McConnell, “Face the Nation,” Jan. 6: We now have a debt of $16.4 trillion. That’s as big as our economy. That alone makes us look a lot like Greece.
McConnell, “Meet the Press,” Jan. 6: We have a debt the size of our economy, which makes us look a lot like Greece.
While U.S. debt has been rising at a rate that CBO calls “unsustainable,” the public debt of Greece is double that of the U.S. in relation to the size of each nation’s economy.
But the comparison to Greece is a bit of a stretch. Greece’s debt was 170.6 percent of its GDP in 2011, according to the most recent figures from Eurostat, the official statistical office of the European Union.
Furthermore, as we have written before, McConnell is making an apples-to-oranges comparison. The $16.4 trillion figure refers to “total debt outstanding,” much of which is money that the government owes to the Social Security trust funds and other governmental entities, not money actually borrowed from the public. The U.S. debt held by the public is currently $11.6 trillion.
In its August update to the Budget and Economic Outlook, CBO estimated that federal debt held by the public would reach 73 percent of GDP by the end of the last fiscal year — “the highest level since 1950 and about twice the share that it measured at the end of 2007, before the financial crisis and recent recession.” Still, that’s less than half the public debt of Greece in relation to the size of each nation’s economy.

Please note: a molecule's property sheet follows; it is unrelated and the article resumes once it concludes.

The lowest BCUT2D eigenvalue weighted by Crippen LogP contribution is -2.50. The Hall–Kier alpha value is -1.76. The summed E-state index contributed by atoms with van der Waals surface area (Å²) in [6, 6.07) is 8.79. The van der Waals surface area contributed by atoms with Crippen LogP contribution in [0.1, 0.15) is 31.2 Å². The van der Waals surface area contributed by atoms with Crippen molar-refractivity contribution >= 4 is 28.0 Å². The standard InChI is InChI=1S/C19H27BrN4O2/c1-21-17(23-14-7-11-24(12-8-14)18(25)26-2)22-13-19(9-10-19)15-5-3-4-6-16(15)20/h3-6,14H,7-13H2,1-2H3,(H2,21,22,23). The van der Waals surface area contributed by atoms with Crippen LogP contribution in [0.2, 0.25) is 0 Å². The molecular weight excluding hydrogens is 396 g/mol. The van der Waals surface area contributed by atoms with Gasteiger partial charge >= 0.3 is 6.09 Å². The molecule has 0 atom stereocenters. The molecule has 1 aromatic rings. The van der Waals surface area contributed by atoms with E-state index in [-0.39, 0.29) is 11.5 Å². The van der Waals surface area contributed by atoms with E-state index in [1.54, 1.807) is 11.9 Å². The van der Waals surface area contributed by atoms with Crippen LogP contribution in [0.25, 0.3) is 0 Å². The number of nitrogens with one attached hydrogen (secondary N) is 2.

Don Stewart, a spokesman for McConnell, said the senator’s comment comparing the debts of the U.S. and Greece was “an analogy … not a statement of empirical precision.”
CBO has not yet estimated the long-term economic effects of the fiscal cliff deal reached by Congress, and approved by the president. But according to an “alternative fiscal scenario” that included many (but not all) of the tax scenarios in the fiscal cliff deal, CBO estimated that “debt held by the public would climb to 90 percent of GDP by 2022—higher than at any time since shortly after World War II.” Such a scenario, CBO wrote, “would lead to a level of federal debt that would be unsustainable from both a budgetary and an economic perspective.”
– Eugene Kiely and Robert Farley
- Politics & Government
- Budget, Tax & Economy